Unless, of course, it is politically expedient to do so, at which point the definition of Black manhood and its expectations therein - similar to the pros and cons of the abortion issue beforehand - are merely up to interpretation based on the political and social landscape of the times.

Say it isn't so, Rev. Jackson, especially since I grew up as a young Black man admiring the good things that you had done in your career.

When the definition of "being Black" is left up to the whims of a cantankerous lot of manipulative public personas that have wrestled away the freedoms fought for by King and others 50 years ago for the sake of mind-control over a set of people concerning a series of issues, it leads to a bastardization of the Civil Rights Movement as it takes the "content of our character" aspect of King's Dream and degrades it to "consolidating our collective thought based on color." When the definition of "Black manhood" can be thrown around by a select few with the sorry, self-prescribed standards that date to racial realities and attitudes that were current around the same time as plaid suits, goldfish platform shoes, and parachute pants, it is no wonder that Black manhood continues to take a beating from everyone ranging from Rush Limbaugh and some conservative talk show hosts to President Barack Obama at NAACP events - all acting as if every Black man must think the same, act the same, and fail the same, from the way we vote to the way we parent. This outdated and cancerous monolith of thought - intended to bind us together - serves as the very structure that holds Black America (and, as a result, the United States in general) back from achieving more in a tough economy and a historic age. If the monolith of Black manhood (and, in general, Black political and social thought) is held to the standards of a mighty few, only to watch those few flip-flop on issues in accordance to their personal and political whims, then how will this manhood ever be expected to take on the challenges facing our communities, families, and nation?

Maybe it's good the self-respecting Black male conservatives aren't considered "Black" by those of Rev. Jackson's philosophy, as it would get confusing to follow the cues to switch our positions on issues based on the needed rallies of support in Congress and beyond.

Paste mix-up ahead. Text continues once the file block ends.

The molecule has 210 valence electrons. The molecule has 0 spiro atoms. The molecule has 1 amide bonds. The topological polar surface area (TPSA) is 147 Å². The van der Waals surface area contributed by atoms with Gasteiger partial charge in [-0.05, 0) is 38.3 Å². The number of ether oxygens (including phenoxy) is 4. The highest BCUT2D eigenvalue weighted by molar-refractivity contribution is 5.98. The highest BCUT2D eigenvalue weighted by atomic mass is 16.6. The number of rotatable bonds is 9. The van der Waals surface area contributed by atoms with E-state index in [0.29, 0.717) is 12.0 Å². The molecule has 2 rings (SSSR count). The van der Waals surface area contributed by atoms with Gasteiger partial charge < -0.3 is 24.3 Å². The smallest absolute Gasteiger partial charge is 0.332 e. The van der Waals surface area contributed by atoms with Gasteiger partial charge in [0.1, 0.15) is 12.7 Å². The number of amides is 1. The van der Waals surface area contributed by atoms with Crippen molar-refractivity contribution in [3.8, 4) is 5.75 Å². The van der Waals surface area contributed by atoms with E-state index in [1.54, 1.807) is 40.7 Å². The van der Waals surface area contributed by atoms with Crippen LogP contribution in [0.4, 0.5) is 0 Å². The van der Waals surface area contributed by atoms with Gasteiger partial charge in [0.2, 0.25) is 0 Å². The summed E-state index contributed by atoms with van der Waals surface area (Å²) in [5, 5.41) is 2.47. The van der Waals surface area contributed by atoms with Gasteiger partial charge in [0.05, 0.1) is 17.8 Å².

As argued by Black men including RNC Chairman Michael Steele, diversity within the breadth that is Black manhood is only a positive occurrence that should be fostered in order to optimize the talent and perspectives found therein for the improvement of the nation. Sadly, as America's media machines constantly look at Republicans and White people to take them to task for perceived slights on African-American men, perhaps they - and the rest of us as well - would be better served if they kept an eye on those containing Black manhood based on their ever-changing personal and political needs, not the ever-growing needs of Black people and Americans in general.

Monday, November 23, 2009

Political Pressure, Post-Partisanship, and a Prideful Prize

Monday, November 23, 2009

It's good that we are past the area of partisan politics, isn't it?

I mean, after all, we know that Republicans would line up and attack anything that the Democrats would propose. Regardless of the hazardous amounts of spending, the increasing debt, the diminishing returns on the spending that the American people are receiving, and the amount of personal liberties (by way of government control and mounting taxes) that are building under the Democrats' control in Washington, we all know that the Republicans are only forging unity out of political allegiances, not because of their ideological beliefs as individual legislators.

It's good to know that in President Obama's era of post-partisanship, we would not see one Democrat be pressured into acquiescing to the whims of a political party against one's established - and public - stances.

No, we saw three.

And in the era of change and hope for the political landscape of America, we see that current climate of haggling and partisan pressure means more to the Democrats than does standing up for the will of the people. Post-partisanship on the part of Obama, Pelosi, and Reid (and anyone that does not think that the three are tied together like combatants in a highly-political game of tug-o-war isn't paying attention) went out the window once the egos and pride of the Democrats launched this air of "winning" this legislative chapter in American history, a sad display in contrast of our real need as Americans - a set of legislative initiatives that will allow the American people to win, not politicians.